Somewhere east, a single mother
hides her daughter’s bra,
conceals the evidence of her
blooming behind a Jack pine door.
She descends the guilty stairs
in too tight heels, slips
money into a crack in the wall
with a bone-deep, leadened sigh.
Her heavy door opens in morning
shadows—another knocking man
ignoring the protesting snap of her
sacrificial kneeling body.
Her sex is like miming in the choir,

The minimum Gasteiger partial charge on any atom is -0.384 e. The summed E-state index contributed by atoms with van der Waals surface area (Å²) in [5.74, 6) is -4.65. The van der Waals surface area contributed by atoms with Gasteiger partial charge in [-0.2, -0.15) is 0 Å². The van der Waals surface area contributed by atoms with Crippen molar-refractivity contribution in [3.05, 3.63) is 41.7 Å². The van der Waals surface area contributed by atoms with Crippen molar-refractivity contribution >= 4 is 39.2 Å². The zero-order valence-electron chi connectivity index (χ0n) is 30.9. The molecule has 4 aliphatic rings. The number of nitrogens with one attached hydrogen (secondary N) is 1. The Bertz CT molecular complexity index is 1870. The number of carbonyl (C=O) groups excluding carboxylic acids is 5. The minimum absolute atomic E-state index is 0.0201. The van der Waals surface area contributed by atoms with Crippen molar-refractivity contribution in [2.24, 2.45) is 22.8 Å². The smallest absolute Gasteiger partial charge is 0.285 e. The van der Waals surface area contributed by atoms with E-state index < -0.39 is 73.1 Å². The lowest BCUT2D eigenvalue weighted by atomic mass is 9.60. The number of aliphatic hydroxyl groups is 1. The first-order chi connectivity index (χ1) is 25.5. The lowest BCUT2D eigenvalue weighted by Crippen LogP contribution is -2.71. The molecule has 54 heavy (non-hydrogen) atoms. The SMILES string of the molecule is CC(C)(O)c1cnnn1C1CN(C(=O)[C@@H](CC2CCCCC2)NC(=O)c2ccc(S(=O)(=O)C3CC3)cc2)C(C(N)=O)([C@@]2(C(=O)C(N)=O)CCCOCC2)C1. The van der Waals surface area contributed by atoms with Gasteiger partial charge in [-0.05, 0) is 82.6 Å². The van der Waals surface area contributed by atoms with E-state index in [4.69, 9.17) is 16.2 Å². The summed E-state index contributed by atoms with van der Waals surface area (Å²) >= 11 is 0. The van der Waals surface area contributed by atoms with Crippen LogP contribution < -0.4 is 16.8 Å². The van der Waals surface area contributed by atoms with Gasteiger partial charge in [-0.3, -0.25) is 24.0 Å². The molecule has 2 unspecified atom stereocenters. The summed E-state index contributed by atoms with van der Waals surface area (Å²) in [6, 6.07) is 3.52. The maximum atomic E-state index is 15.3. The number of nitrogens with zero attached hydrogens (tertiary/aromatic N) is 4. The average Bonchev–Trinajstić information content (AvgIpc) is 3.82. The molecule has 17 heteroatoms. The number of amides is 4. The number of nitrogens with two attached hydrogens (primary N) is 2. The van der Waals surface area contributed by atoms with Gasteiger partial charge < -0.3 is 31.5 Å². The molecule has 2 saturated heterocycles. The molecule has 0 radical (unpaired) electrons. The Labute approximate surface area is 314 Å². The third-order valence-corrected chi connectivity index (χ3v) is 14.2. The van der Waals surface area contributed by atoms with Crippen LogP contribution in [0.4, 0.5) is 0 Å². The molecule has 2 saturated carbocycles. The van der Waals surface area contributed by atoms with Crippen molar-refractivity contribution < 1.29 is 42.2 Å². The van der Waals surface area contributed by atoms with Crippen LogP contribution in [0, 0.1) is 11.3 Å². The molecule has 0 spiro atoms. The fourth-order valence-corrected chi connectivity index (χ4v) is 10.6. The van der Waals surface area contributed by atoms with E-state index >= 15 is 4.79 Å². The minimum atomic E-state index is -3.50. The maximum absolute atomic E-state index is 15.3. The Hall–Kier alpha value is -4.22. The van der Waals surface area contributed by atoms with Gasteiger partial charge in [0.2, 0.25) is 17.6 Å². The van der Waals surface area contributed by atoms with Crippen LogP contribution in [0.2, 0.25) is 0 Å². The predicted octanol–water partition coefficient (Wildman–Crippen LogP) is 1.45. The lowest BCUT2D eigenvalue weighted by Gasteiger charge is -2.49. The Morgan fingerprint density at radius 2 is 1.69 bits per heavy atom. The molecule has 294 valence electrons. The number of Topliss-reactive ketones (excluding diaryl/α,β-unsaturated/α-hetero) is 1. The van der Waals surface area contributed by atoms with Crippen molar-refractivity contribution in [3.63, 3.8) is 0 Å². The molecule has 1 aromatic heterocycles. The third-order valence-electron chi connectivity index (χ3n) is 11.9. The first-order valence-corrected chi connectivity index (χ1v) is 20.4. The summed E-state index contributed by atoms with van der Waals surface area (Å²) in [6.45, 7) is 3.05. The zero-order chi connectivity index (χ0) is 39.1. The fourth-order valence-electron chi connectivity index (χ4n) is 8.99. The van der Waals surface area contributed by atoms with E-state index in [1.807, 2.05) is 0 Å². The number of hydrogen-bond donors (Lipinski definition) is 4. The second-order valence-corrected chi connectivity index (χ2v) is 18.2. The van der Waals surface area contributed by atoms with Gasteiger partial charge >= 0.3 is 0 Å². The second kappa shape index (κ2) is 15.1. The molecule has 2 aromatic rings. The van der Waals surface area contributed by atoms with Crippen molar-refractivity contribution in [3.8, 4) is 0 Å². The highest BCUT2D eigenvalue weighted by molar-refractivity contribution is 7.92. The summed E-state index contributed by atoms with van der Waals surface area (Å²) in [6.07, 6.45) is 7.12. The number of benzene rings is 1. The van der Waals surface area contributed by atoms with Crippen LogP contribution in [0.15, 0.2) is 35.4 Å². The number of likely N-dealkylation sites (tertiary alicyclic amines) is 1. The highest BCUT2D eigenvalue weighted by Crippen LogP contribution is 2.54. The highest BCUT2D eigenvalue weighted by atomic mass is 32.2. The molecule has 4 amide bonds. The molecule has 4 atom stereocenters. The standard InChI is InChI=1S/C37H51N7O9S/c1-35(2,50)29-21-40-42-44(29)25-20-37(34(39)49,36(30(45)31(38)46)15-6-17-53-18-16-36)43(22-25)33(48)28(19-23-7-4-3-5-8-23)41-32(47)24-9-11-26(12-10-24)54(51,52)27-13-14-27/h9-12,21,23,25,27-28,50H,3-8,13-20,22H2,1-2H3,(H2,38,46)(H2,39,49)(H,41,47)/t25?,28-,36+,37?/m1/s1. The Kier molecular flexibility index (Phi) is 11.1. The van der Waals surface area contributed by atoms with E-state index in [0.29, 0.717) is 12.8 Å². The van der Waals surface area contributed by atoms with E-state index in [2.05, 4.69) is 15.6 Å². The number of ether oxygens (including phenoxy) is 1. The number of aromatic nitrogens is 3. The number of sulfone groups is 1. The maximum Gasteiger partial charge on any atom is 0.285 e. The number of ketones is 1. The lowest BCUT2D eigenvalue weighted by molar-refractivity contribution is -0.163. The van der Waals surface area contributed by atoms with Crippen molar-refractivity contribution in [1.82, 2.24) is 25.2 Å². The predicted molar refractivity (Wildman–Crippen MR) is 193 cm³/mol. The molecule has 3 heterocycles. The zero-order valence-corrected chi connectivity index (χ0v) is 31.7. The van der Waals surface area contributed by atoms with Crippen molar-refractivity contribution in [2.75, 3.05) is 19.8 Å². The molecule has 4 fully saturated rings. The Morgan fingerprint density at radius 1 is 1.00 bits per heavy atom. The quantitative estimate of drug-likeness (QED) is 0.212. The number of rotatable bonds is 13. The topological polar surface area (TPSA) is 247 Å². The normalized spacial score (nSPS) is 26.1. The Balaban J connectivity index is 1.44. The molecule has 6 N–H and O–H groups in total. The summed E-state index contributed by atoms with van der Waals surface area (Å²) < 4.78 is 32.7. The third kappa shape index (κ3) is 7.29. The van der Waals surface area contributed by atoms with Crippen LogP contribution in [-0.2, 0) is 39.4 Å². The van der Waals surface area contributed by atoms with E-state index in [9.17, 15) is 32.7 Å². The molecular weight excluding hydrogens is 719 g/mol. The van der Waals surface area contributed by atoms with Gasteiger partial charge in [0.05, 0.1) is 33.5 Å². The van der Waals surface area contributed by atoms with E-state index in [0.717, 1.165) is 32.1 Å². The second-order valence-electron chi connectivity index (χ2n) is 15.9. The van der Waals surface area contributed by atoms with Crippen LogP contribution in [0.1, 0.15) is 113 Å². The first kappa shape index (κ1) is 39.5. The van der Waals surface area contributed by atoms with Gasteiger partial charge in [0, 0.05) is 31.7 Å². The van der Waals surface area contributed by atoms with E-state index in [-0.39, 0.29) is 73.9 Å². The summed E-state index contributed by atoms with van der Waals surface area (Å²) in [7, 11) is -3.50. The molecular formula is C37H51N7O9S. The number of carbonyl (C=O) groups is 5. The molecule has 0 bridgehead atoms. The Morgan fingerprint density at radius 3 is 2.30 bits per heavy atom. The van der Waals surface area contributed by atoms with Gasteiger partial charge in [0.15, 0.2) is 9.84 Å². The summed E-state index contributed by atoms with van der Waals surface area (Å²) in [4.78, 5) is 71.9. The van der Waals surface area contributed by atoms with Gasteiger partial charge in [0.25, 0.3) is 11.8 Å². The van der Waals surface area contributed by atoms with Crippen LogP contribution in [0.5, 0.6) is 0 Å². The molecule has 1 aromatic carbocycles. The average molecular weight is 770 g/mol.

like the moon’s imposturous brilliance—
enough to direct their willful gaze
away from her maternal exhibition.
Someday they will both wield hammers,
break open the wall, head west
to the Kansas wheat fields, a plot—
flat land, with no plans for stairs.
Glenn Lyvers has won several awards, including an annual award from Indiana University, Best Poet from Midwest Lit., and a Wolfson Award (2nd place) for short fiction. He serves as the masthead at Prolific Press Inc, where he oversees Poetry Quarterly as well as a full publishing program and a chapbook series.